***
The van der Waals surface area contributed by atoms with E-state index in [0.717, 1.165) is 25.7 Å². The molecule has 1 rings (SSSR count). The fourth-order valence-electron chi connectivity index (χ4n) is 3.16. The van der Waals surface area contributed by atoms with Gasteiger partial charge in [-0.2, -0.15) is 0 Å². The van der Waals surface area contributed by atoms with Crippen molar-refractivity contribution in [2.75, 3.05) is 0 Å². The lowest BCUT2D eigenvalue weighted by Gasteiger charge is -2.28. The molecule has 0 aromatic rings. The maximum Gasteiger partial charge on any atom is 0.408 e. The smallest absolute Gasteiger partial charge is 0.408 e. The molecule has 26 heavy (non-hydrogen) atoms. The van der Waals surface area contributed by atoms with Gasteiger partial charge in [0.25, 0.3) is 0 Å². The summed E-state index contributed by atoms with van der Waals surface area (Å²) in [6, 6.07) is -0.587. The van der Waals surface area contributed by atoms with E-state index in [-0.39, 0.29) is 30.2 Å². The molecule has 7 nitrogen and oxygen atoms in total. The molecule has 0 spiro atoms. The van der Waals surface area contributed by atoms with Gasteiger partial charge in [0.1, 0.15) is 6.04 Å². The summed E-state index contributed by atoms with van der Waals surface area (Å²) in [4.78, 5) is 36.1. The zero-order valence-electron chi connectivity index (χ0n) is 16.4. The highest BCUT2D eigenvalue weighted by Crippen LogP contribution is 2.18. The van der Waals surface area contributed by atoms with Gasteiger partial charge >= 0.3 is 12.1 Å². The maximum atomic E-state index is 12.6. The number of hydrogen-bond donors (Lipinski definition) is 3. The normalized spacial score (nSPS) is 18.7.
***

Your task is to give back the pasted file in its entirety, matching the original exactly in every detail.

The van der Waals surface area contributed by atoms with E-state index in [0.717, 1.165) is 25.7 Å². The molecule has 1 rings (SSSR count). The fourth-order valence-electron chi connectivity index (χ4n) is 3.16. The van der Waals surface area contributed by atoms with Gasteiger partial charge in [-0.2, -0.15) is 0 Å². The van der Waals surface area contributed by atoms with Crippen molar-refractivity contribution in [2.75, 3.05) is 0 Å². The lowest BCUT2D eigenvalue weighted by Gasteiger charge is -2.28. The molecule has 0 aromatic rings. The maximum Gasteiger partial charge on any atom is 0.408 e. The smallest absolute Gasteiger partial charge is 0.408 e. The molecule has 26 heavy (non-hydrogen) atoms. The van der Waals surface area contributed by atoms with Gasteiger partial charge in [0.25, 0.3) is 0 Å². The summed E-state index contributed by atoms with van der Waals surface area (Å²) in [6, 6.07) is -0.587. The van der Waals surface area contributed by atoms with E-state index in [-0.39, 0.29) is 30.2 Å². The molecule has 7 nitrogen and oxygen atoms in total. The molecule has 0 spiro atoms. The van der Waals surface area contributed by atoms with Gasteiger partial charge in [0.1, 0.15) is 6.04 Å². The summed E-state index contributed by atoms with van der Waals surface area (Å²) in [4.78, 5) is 36.1. The zero-order valence-electron chi connectivity index (χ0n) is 16.4. The highest BCUT2D eigenvalue weighted by Crippen LogP contribution is 2.18. The van der Waals surface area contributed by atoms with Gasteiger partial charge >= 0.3 is 12.1 Å². The maximum atomic E-state index is 12.6. The number of hydrogen-bond donors (Lipinski definition) is 3. The normalized spacial score (nSPS) is 18.7.